Oh man! It was incredibly difficult to pack up and leave our beautiful and free campsite near Watson Lake, but knowing what the rest of the afternoon had in store, leaving was a bit easier. We headed out and finally made it to the Alaska Highway! It was great! We got to see a few tourist attractions and unique landscape. One place we turned off to visit was the Sign Post Forest, started by a homesick soldier during the war. Ever since then, people from all over the world have stopped by to visit and donate personalized signs to the forest. As of 2009, there have been over 67,000 signs nailed to wooden poles just outside of Watson Lake!
After filling up on expensive Canadian Petro (averaging about $4.40 per gallon), we drove straight through to the capital of the Yukon Territory, Whitehorse! We’ve heard many good stories about Whitehorse along the way and decided to make a day out of our visit, camp, and enjoy Yukon’s finest brews. We setup camp at a hippy, very friendly campground called Robert Service Campground on the edge of town (for those of you who can, picture Miguel’s). This place had everything from homemade muffins and cookies, coffee and ice cream, to showers and at least 50 tent sites. It also had a nicely paved bike/walking path for campers to walk into town, enjoy the night scene, and walk safely back to camp. It was very convenient.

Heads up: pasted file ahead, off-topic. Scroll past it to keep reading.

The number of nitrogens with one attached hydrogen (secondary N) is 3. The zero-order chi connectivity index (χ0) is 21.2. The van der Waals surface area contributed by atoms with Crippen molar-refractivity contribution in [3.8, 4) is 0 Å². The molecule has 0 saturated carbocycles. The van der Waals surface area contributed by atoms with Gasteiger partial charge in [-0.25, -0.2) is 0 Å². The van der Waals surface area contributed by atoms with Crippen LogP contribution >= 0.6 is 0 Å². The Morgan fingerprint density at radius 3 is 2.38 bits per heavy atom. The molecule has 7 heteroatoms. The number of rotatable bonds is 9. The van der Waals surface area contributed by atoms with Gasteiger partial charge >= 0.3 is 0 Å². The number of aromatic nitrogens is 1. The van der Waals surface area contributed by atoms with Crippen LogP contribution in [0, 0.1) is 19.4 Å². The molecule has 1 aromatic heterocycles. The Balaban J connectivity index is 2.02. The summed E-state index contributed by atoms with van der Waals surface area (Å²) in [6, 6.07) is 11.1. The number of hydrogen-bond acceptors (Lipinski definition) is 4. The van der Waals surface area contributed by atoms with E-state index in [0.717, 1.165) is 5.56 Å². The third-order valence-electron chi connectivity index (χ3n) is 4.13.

Exploring the downtown area of Whitehorse, we filled our mugs with fresh coffee from Starbucks, visited the Public Library and browsed the neat information center, all on the way to Yukon’s only brewing company, the Yukon Brewing Company. Here, they served free samples of their finest beers. They also served a Birch Beer and a tasty espresso stout called Midnight Sun. One of the coolest things about this beer, the coffee comes from the local coffee house, Midnight Sun, right down the road. We left with a six-pack of Midnight Sun and of course, a souvenir pint glass.
Later that evening, we made it to another pub called Capital Brew House and Pub. It was located in a restored building once known as the Capital Hotel. This brew house was known for having the largest selection of draft beers in Whitehorse, however, the list included about nine beers and a pricey, $8 bottle of Miller Genuine Draft. Ouch on the piggy bank! Despite the pricey beers, Whitehorse was a cool, funky little town. One day, we hope to visit again and kayak down one of the world’s largest rivers, the Yukon River! We would also revisit the colorful coffee shop and bakery, Baked, for yummy coffee and fresh coffee-dipping treats!